Bioethics, healthcare policy, and related issues.
The bioethically-oriented religious right has a strange history of inventing imaginary disorders with which to accuse or disparage people whose lives or behavior they disapprove of – or to scare others out of behavior they might choose if left to their own devices. Examples include the pretended “post-abortion trauma syndrome”, as well as the repeatedly-disproven “link” between abortion and breast cancer. There is also the bizarrely counter-factual harping on the dangers of contraception and abortion, never presented in comparative context, which would demonstrate them both to be vastly safer than an unwanted pregnancy. And there is a lot of weird nonsense heard about pornography, masturbation, television shows, magazine covers, and whatever other source of titillation pushes the right’s always-armed sex-panic buttons.
Beyond abortion and women’s sexuality, though, without doubt the one issue that prompts more purely delusional pseudo-scientific spewing is the question of homosexuality – its source, its practice, and its consequences. “Answers” to the befuddling question what “causes” homosexuality are legion. It will surprise no one to discover that James Dobson, purveyor of so much amusing right-wing bloviating, has discovered yet another such theory – one he claims is “being discussed in the child development clinics and in the universities throughout the country and around the world”, none of which seem to have heard of it.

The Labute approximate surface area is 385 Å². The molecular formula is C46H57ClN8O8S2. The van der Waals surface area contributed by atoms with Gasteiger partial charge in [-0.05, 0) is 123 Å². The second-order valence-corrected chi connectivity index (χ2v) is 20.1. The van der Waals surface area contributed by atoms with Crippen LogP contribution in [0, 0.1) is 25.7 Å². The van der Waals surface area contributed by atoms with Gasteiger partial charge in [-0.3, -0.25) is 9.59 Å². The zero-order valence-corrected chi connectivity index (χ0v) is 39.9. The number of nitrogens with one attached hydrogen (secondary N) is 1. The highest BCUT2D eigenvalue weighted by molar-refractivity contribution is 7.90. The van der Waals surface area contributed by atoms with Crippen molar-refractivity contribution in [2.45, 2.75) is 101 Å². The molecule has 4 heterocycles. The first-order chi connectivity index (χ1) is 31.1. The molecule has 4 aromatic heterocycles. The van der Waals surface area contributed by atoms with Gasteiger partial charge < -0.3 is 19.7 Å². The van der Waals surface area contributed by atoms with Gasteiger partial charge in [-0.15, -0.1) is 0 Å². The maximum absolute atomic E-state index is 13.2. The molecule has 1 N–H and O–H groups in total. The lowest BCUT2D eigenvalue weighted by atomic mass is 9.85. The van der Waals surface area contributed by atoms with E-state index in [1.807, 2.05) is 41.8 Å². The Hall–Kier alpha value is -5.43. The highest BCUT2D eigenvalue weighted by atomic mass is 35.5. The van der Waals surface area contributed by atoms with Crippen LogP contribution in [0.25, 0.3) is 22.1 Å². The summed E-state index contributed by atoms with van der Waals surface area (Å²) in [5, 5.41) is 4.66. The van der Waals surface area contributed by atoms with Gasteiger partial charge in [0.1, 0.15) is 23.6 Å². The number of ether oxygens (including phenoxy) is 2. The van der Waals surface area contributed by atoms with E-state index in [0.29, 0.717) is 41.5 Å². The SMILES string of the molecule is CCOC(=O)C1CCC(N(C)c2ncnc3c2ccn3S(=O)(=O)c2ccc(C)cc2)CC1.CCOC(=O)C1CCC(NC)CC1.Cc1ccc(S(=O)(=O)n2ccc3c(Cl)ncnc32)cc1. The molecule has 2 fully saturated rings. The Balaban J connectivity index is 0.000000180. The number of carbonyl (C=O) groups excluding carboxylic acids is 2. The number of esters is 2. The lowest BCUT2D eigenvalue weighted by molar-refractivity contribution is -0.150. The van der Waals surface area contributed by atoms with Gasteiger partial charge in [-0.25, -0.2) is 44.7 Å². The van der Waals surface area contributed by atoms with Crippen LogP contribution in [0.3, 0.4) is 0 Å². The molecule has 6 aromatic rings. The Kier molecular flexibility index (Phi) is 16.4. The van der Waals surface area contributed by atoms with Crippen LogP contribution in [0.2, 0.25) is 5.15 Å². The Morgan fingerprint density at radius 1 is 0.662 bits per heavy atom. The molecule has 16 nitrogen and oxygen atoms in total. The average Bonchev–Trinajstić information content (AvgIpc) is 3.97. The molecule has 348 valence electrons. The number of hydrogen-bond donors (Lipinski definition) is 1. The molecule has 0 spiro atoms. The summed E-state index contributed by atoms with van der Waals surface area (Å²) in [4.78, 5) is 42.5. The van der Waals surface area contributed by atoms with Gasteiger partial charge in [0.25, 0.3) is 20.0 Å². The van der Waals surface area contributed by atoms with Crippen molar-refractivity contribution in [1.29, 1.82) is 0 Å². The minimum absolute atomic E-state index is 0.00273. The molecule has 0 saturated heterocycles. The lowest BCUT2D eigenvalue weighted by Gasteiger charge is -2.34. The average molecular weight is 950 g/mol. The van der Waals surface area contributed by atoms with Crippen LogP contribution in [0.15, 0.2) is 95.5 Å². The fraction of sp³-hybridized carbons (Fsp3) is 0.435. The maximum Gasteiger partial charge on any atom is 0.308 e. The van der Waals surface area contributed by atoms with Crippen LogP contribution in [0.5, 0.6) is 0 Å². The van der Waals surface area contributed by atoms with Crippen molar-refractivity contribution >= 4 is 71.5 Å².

From a transcript of last week’s TV broadcast by Dobson:
This is fairly new information that’s being discussed in the child development clinics and in the universities throughout the country and around the world, and it is called “detachment and differentiation.” In other words, a boy detaches from his mother and then begins to accept the role model that he sees in the father. The father really needs to entice the boy away from the feminine characteristics in the mother and begin to teach him to identify with the masculine model.
Now folks, listen to me, it is now believed that homosexuality is very typically rooted in the failure to accomplish that differentiation and when you see individuals who are very very feminine and you go back and you look at the early childhood development characteristics you will see a failure to make that change.
Needless to say, no references to such a concept can be found, either on Google or Medline. [NB: There is a theory of developmental psychology known as “attachment and differentiation” that emphasizes a child’s degree of closeness with caregivers – as do almost all theories of child psychology – but it has nothing to do with the development of sexual identity, and it’s hardly new, stemming from at least the late 60s and to some degree earlier. It’s the source of the now-common jargon “separation anxiety” and “avoidant personality”, among other concepts. I can’t tell if this is what Dobson has in mind, since his comments are so idiotic, but even if so he’s completely wrong.]